University of Louisville Magazine

SUM 2018

The University of Louisville Alumni Magazine: for alumni, faculty, staff, students and anyone that is a UofL Cardinal fan.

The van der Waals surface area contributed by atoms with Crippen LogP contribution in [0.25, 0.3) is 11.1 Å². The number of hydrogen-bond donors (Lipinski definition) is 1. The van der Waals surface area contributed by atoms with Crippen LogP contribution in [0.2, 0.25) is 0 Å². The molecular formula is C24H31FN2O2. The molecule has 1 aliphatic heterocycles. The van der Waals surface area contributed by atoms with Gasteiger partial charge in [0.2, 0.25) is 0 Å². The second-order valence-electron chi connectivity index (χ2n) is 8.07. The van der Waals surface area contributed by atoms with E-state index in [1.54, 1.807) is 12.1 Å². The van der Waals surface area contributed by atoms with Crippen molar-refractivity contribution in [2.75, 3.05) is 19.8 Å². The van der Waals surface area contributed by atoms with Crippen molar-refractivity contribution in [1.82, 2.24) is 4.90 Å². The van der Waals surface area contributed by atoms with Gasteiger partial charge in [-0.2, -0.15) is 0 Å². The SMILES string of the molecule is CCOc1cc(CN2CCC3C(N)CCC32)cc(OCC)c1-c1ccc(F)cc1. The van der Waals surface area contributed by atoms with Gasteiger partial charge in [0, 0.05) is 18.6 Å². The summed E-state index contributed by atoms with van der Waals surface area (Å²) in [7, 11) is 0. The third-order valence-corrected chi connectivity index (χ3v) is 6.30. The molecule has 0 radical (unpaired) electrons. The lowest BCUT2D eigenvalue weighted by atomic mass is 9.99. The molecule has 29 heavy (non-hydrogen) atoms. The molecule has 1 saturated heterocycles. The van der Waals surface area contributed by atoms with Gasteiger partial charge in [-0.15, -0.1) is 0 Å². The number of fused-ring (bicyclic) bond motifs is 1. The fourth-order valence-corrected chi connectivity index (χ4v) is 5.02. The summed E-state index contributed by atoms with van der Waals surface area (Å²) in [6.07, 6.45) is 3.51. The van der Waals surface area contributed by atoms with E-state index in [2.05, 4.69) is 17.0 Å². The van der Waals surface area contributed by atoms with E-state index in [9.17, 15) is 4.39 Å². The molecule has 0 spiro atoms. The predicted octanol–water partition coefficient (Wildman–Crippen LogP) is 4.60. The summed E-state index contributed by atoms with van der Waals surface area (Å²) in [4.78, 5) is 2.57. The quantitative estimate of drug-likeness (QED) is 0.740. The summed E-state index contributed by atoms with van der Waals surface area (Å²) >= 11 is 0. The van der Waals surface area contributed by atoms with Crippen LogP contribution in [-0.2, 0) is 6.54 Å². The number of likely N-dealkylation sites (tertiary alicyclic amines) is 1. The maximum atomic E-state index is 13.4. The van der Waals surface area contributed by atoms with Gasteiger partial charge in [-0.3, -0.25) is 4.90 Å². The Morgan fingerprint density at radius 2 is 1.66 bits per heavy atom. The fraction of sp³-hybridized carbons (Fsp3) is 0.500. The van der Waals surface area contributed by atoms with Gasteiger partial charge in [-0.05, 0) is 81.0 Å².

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39 SUMMER 2018 freshman class, a tradition that she intends to continue at Uof L. "The students' educational experience is our number one priority. I want them to know there's somebody that they can reach out to if they need some- thing," she said. "The other good thing about it is that if they reach out to me as a last resort, it means they have run into road- blocks and that gives an incen- tive for everybody else to make sure they don't reach me. It sets a positive pressure." "She is exceptionally gifted at making people feel welcome," Sirisha Bendapudi said. "That's authentic, too. She genuinely does want a close relationship with everyone she meets, and she has never met a stranger. You could be in a room of 500 people and she can instantly make you feel like the only person there." VIM AND VIGOR While Bendapudi can certainly energize a crowd — and the individ- uals within it — she's not a performer. She doesn't turn her charis- ma off when she steps away from the spotlight. Her enthusiasm is ingrained within, said Michael Wade Smith, Bendapudi's chief of staff at Kansas who followed her to Uof L. "As everyone at Louisville is noticing now, she's captivating and energetic; she's authentic and real," he said. "This is a cool human being." "She is what you see," her husband, Venkat Bendapudi, said. "Ei- ther in the house, outside the house, just with me or just by herself." Smith has seen time and time again how Bendapudi's blend of liveliness and drive has benefited those she meets. Take Smith's own case for example: While he was teaching high school as part of Teach for America, he was introduced to Bendapudi at an alum- ni event. At the time, he was considering returning to school for an MBA, and Bendapudi had just been named dean of the School of Business at the University of Kansas. The two chatted, but Smith was pretty set on not returning to Kansas for graduate school. "She got my number that night, and she called me to recruit me about every six weeks for two years," he said. "Neeli made it impossible to make any other decision." Smith returned to Kansas for his MBA, and Bendapudi then hired him as chief marketing officer for the business school. When she became provost, he followed her to that office, even- tually becoming chief of staff. "When you meet Neeli, she im- mediately figures out what you care about, what's interesting about you and she elevates and amplifies it in an incredible way that gives people confidence, that makes them work harder, that makes them work smarter and stronger," he said. "She motivates people to just increase what they thought they were capable of. It's truly unlike anything I've ever seen." Bendapudi is at Uof L because she believes in the mission of higher education, Smith said. Perhaps she also is here because un- derneath her vivacity, Bendapudi has a serious competitive side. When she sees that change is possible, she is determined to make it happen. She plans to engage that competitiveness for the betterment of the university and its people. "The leader's job at every level is to look at the people reporting to you and say, 'Am I doing everything I can to make you be your best, and do your best and live up to your potential?'." she said. "But it's not just one-way. I also expect people to push me, to hold me to my word, to believe in me, to believe the best of me. If they think I'm doing something that's not right, I expect they would tell me." Bendapudi acknowledges the past issues that have plagued the university and does not shy away from tackling those issues head-on and being open in sharing her plans. "Talk is cheap," she said. "To me, what will matter is not what we say, but how we act. Do we really stand for transparency? Are we all truly doing our best to put the university first, what's right for the university? That to me is the key. "What could be more noble than really investing in the future of humanity? Because who we educate here, from Louisville, we give to the world." Bendapudi with students.

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